Secret Message

I just finished reading The Secret Message of Jesus. This is an outstanding book; I’ve read several of McLaren’s books and have liked every one of them; for the most part his thought rings very true to me. In Secret Message the author makes the point that the teachings of Jesus were and are about living in the present, not just about getting to heaven when you die. He relates the teachings of Jesus to the political situation at the time and extends them into our own time. The key is the “Kingdom of God” which is something Jesus frequently spoke about. Our task as His followers is to implement the Kingdom right here right now by practicing the things Jesus taught such as feeding the poor, forgiving others, going the extra mile etc. Yes, the world would be radically different and better if more people practiced the Kingdom of God. In the appendix to the book he asks “Why Didn’t we get it sooner?” Here he discusses how the church got hung up in politics, especially after Constantine and also hung up on doctrine and philosophy rather than practice. He makes some good points here, but I think that at least some in the Church have always been aware of the Secret Message: a good example from the early medieval period would be St Francis. But it is true that the church has often tended to emphasize other things at the expense of the Secret Message.

There are discussion questions at the end of the book. I think I may use these questions as writing prompts for the blog (unless I allow slothfulness to overtake me). This book would make a really good one for a discussion group, but I suspect that the book would not be well received in my church. I may ask the people in my Bible study group if they are familiar with McLaren to see what sort of reaction I get.

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Seven Dealy Sins Quiz

Sweetous and I went to a potluck dinner with people from church at John’s house this evening. We had a good time, and will start having study group again in a couple weeks. So, now I am checking relaxing on my computer before bed. I sometimes say that I am an “expert sinner”. Being as old as I am, I’ve had lots of practice. The Seven Deadly Sins provides an interesting framework for analyzing all sorts of human behavior. Many things we would usually think of as “good” are actually not so good. An example would be Capitalism. Most people think of Capitalism as a good thing, and to be honest; one must aknowledge that we get many benefits from it. However, Capitalism is all about accumulating wealth; which is greed. Greed is one of the Seven Deadly Sins.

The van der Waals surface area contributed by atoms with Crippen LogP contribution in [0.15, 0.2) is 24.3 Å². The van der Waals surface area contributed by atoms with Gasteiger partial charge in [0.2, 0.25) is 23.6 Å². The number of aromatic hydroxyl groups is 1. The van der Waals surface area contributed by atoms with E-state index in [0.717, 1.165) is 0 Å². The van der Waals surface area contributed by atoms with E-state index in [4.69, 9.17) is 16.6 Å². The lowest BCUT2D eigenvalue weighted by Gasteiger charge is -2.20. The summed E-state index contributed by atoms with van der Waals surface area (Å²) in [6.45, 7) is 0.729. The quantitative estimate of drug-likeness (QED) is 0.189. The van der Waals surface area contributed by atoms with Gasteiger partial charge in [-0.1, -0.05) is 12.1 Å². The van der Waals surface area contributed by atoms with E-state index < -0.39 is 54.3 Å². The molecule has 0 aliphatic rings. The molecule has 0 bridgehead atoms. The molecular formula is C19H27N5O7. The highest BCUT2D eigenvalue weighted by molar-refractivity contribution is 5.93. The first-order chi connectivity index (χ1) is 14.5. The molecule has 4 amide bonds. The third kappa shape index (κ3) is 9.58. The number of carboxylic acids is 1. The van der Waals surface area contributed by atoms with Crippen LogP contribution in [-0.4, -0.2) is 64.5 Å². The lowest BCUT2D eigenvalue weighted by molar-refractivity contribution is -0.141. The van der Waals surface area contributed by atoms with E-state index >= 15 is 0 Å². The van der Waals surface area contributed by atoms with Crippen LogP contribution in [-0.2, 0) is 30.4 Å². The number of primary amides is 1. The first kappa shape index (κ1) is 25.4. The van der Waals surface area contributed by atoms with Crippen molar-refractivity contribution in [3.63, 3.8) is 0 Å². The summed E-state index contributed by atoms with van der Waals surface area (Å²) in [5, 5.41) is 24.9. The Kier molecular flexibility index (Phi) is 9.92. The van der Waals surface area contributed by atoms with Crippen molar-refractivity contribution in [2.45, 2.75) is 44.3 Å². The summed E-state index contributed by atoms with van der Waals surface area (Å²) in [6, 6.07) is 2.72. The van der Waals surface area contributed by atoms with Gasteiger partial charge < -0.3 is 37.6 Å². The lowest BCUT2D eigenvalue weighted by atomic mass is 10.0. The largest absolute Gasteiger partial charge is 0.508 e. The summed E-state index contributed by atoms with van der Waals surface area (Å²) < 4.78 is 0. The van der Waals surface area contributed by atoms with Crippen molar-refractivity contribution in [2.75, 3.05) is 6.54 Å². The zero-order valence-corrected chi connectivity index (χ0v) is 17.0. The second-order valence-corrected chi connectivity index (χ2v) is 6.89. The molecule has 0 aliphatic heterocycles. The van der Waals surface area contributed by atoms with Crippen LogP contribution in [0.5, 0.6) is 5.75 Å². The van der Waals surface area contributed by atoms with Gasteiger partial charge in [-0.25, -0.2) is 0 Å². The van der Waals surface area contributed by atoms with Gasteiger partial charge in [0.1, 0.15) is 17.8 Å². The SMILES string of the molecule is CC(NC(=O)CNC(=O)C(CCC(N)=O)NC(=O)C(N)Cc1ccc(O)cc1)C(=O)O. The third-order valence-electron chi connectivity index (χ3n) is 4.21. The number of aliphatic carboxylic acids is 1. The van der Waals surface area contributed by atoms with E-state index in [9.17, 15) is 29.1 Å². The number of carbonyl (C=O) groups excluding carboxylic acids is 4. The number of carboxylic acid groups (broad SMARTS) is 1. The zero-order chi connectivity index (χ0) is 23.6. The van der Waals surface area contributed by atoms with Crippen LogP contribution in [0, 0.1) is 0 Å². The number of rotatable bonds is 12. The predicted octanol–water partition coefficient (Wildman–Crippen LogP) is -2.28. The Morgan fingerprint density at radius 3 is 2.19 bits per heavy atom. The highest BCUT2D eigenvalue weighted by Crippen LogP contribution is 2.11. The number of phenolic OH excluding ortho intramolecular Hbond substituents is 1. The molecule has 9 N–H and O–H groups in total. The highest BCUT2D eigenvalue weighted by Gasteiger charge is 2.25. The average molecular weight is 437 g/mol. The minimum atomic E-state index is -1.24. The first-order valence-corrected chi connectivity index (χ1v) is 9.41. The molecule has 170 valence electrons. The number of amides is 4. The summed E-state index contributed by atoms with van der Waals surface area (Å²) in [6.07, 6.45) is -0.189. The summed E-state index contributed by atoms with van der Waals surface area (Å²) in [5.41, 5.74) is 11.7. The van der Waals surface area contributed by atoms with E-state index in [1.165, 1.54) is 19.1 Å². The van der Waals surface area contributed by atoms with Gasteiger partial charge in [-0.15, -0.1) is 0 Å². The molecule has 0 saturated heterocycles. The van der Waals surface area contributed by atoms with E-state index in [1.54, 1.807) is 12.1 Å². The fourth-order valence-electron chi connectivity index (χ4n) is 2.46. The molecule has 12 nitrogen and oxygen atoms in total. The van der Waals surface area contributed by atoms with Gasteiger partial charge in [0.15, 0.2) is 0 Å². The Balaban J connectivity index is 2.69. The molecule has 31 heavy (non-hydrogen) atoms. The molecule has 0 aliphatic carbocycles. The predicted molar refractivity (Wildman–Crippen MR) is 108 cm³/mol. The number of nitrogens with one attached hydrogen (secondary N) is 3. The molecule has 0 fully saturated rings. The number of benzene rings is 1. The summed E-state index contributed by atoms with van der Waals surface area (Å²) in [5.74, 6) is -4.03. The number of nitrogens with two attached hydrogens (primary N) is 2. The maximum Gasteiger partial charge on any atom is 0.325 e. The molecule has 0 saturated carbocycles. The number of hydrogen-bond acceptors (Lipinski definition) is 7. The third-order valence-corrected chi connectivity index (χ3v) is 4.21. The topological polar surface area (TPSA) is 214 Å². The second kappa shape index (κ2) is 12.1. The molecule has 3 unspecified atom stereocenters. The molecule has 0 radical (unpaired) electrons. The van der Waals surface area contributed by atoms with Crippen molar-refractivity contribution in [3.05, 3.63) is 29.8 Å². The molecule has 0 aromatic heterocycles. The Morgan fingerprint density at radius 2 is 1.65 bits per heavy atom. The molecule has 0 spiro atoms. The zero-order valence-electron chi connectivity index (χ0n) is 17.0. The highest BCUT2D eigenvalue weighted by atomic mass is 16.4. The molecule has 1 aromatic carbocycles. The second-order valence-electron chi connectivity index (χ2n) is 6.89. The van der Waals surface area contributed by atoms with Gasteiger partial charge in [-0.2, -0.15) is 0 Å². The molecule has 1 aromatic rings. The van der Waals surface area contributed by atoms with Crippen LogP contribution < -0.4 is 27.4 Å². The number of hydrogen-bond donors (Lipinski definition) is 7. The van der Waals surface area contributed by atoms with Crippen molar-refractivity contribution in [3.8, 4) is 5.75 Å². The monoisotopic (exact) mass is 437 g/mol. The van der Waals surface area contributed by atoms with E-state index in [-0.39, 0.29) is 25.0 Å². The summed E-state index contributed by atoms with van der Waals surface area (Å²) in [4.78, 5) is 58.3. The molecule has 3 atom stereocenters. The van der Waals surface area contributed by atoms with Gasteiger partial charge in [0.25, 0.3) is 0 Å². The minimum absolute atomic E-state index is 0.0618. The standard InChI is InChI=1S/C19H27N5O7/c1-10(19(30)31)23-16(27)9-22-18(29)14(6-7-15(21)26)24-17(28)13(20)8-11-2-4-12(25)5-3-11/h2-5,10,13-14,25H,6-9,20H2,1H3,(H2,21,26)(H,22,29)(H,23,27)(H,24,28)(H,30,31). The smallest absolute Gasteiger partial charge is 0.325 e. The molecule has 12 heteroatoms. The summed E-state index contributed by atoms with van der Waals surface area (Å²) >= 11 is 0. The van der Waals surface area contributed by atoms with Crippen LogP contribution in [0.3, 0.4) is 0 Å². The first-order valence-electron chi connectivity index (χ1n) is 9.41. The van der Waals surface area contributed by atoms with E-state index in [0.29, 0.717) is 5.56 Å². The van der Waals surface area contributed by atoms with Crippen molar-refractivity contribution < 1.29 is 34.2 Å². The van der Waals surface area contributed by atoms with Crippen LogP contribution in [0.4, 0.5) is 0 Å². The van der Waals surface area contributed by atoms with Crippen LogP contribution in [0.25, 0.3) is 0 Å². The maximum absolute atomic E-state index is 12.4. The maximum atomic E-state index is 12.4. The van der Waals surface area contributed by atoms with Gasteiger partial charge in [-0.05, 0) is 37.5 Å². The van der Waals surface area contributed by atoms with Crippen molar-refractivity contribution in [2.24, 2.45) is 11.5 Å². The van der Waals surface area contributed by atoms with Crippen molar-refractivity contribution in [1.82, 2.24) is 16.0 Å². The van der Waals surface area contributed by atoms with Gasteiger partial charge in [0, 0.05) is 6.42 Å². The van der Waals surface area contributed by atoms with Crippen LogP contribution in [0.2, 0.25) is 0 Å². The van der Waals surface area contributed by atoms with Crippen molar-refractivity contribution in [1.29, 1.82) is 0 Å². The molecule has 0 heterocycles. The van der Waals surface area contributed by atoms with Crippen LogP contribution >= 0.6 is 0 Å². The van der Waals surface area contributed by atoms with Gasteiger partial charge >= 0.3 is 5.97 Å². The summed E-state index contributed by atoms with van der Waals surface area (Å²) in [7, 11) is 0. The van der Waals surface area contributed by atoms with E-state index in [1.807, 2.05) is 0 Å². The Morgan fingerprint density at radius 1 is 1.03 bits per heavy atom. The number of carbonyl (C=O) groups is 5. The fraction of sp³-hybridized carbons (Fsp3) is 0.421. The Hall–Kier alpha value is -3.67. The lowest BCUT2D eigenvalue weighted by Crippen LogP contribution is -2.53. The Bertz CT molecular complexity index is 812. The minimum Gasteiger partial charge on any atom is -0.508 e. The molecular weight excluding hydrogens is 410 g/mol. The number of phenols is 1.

So, this evening I saw a quiz to find my favorite sin. I usually think it would be Lust, or Wrath because I tend to be very impatient and I can’t keep my eyes off the women. According to this quiz…

I am a SLACKER !

Greed: Medium

Gluttony: Medium

Wrath: Low

Sloth: Medium

Envy: Low

Lust: Low

Pride: Very Low

Take the Seven Deadly Sins Quiz

pondering wrath… mind has been wandering and pondering about the wrath of God, these are just some thoughts. One often hears about God’s wrath, the Calvinists seem to really dwell on it. Well, of course God is not to be trifled with, he is indeed an Awsome God. The Bible speaks about God’s wrath.

An oracle concerning Nin’eveh. The book of the vision of Nahum of Elkosh. The LORD is a jealous God and avenging, the LORD is avenging and wrathful; the LORD takes vengeance on his adversaries and keeps wrath for his enemies. The LORD is slow to anger and of great might, and the LORD will by no means clear the guilty….Who can stand before his indignation? Who can endure the heat of his anger? His wrath is poured out like fire, and the rocks are broken asunder by him.

Wrath is also one of the Seven Deadly Sins. Seems there is some sort of paradox here, which I will ponder.

Seems to me that a person who is wrathful, would not be able to hurt the object of his wrath enough. This seems to me to be the essence of wrath: it is insatiable, cannot be satisfied ! The one who is wrathful will be in a state of perpetual dissatisfaction, in effect he is custom building his very own hell. Seems to me, that God will not permit himself to be in a state of perpetual dissatisfaction. God is perfect, and to be in a state perpetual disatisfaction would not be perfect. Seems to me that He must find a way out of that dilema. Perhaps he absorbed and disipated his own wrath into himself. God accomplished our salvation through his Incarnation, death, and ressurection. Perhaps one aspect of this Atonement is that God directed his own wrath into himself when Jesus died on the cross. He absorbed it and it was disipated. I’m not sure if my thinking is correct here or not, I will read and ponder this.